And the date of the course kept sneaking closer, and I kept wondering exactly how I was going to pull this off, since now I was venturing into territories where I’d have to study how to make printables, and maybe not everyone would have Excel, and people would complain on Twitter… wait, did I remember to queue my Tweets and Instagram and Facebook posts? Did I literally launch a social media course and get so swamped I couldn’t spend the hour it takes to stack my Tweets? YOU HAVE GOT TO BE KIDDING ME, DANIELLE.

It was about that time when I had a come-to-Jesus with my friend and recorded that video about being overwhelmed.

His advice was to regroup and figure out what could be cut, but in my mind, nothing could be cut. Mozilla was important. Outlaw was critical. The courses are already scheduled, and plus, how often do you get to actually fulfill your life purpose? Don’t ever cut those projects. Ever.

I went back to meditating daily, a practice which had fallen off since I got swept up in the season.

And somewhere in there, probably shortly after I realized I couldn’t do anything about Amazon or Christmas orders anymore, I realized people weren’t signed up for the goal course to get some other person’s goal-setting methods, people signed up for my goal class.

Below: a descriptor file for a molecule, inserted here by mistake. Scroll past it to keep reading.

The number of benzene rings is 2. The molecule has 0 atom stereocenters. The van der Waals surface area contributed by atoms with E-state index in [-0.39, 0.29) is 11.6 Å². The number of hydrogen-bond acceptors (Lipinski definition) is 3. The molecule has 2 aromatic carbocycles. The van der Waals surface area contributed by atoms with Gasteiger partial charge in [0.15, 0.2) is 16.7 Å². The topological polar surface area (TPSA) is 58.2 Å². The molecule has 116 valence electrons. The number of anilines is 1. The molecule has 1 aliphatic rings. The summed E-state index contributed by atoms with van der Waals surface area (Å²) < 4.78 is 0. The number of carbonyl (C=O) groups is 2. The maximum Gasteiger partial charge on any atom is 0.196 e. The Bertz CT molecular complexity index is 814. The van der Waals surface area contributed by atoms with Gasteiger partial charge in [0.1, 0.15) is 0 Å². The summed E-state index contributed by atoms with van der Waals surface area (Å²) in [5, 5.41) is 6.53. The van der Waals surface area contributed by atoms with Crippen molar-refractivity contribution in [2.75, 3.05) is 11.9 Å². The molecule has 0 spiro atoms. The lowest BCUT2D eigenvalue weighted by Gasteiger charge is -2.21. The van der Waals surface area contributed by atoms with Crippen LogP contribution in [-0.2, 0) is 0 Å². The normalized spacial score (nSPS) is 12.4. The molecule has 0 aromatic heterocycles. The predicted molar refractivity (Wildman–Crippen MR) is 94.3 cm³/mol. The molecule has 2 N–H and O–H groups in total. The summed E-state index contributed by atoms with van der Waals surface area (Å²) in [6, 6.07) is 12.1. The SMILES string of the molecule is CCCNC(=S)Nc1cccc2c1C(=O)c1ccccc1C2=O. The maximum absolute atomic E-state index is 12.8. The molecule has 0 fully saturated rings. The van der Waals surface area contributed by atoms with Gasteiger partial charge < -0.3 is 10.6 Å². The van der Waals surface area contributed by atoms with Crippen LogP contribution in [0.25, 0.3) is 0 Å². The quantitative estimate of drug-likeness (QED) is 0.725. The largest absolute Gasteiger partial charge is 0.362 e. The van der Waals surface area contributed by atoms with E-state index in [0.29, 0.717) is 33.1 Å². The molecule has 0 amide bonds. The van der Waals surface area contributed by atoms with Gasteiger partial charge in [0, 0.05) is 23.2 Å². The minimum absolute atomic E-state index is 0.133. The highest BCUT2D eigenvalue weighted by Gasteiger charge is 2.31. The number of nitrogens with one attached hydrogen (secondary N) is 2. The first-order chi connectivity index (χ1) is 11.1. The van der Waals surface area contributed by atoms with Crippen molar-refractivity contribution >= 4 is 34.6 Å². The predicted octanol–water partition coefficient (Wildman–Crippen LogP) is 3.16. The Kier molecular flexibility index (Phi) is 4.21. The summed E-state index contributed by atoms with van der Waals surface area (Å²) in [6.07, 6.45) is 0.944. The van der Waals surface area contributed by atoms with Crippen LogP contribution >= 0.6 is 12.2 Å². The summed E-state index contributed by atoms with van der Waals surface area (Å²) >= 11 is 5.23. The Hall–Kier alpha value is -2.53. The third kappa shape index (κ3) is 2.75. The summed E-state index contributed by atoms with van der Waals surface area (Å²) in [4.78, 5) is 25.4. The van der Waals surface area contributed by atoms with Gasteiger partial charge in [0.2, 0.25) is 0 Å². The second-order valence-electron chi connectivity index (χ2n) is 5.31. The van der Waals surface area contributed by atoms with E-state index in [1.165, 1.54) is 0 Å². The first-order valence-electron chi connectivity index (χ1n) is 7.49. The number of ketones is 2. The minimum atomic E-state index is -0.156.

MY GOAL CLASS USING MY METHODS

I regrouped. I went back to basics.

It was surprisingly easy, almost like going back to muscle memory.

I started putting together the modules and making the handouts on Friday and recorded all the videos on Saturday.

The course came together, and when I called it a day on Christmas Eve, I felt proud of what I had done: I had created a system for the method that had worked for me for most of my life. I had somehow summarized years of experience into this tiny little goal course.

After I called it a wrap, I kept thinking of things to add. I kept thinking of things that I could have recorded better, or said more clearly, or defined in a different way.

At the end of the day (that day being yesterday, Christmas), I decided to just re-record the intro and affirmation #2, which were giving me the most trouble, and leave the rest.

People have liked it.

There have been some notes, but for the most part, response has been positive.

Most importantly, one of my long distance friends, Belinda HellYeah!, booked a flight to come all the way from Australia to (among other things) meet me in person! And if that’s all that comes out of the whole course, that will have been enough.

I really have no idea what else will come out of the workshop, but my sincere hope is that people are inspired to take steps toward their own goals, to define them, and to put them to use. Even just for a little while, because progress is always progress.

When it comes down to it, I really am just doing this because I believe in people. I believe in my friends. I believe that they — more than most other people in the world — are capable and worthy of MASSIVE GOOD, both for themselves, and for anything or anyone one they touch.

If I can do anything at all to facilitate that, it doesn’t matter how scared I am or how weird I feel, I have to stand up and do it.

So, anyways, that’s the goal course.

If you have signed up for it, I hope you use it to take over the world. If you haven’t, hey, give it a try. It’s free and kind of a big deal to me.